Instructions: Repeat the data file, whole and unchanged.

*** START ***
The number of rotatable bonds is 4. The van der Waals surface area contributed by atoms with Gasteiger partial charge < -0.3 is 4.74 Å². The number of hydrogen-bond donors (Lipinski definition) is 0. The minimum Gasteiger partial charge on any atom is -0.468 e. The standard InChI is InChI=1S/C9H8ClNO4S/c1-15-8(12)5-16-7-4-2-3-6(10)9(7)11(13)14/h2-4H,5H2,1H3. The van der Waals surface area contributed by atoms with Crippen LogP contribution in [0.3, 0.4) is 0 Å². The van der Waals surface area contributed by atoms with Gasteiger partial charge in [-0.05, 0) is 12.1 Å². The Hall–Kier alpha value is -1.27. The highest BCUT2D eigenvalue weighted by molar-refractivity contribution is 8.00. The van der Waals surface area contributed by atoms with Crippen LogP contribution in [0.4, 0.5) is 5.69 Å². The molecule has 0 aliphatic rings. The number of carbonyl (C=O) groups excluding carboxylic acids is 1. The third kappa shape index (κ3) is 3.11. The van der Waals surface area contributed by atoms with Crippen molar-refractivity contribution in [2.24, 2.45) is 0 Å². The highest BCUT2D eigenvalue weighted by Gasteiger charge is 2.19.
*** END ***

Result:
The number of rotatable bonds is 4. The van der Waals surface area contributed by atoms with Gasteiger partial charge < -0.3 is 4.74 Å². The number of hydrogen-bond donors (Lipinski definition) is 0. The minimum Gasteiger partial charge on any atom is -0.468 e. The standard InChI is InChI=1S/C9H8ClNO4S/c1-15-8(12)5-16-7-4-2-3-6(10)9(7)11(13)14/h2-4H,5H2,1H3. The van der Waals surface area contributed by atoms with Crippen LogP contribution in [0.3, 0.4) is 0 Å². The van der Waals surface area contributed by atoms with Gasteiger partial charge in [-0.05, 0) is 12.1 Å². The Hall–Kier alpha value is -1.27. The highest BCUT2D eigenvalue weighted by molar-refractivity contribution is 8.00. The van der Waals surface area contributed by atoms with Crippen LogP contribution in [0.4, 0.5) is 5.69 Å². The molecule has 0 aliphatic rings. The number of carbonyl (C=O) groups excluding carboxylic acids is 1. The third kappa shape index (κ3) is 3.11. The van der Waals surface area contributed by atoms with Crippen molar-refractivity contribution in [2.24, 2.45) is 0 Å². The highest BCUT2D eigenvalue weighted by Gasteiger charge is 2.19.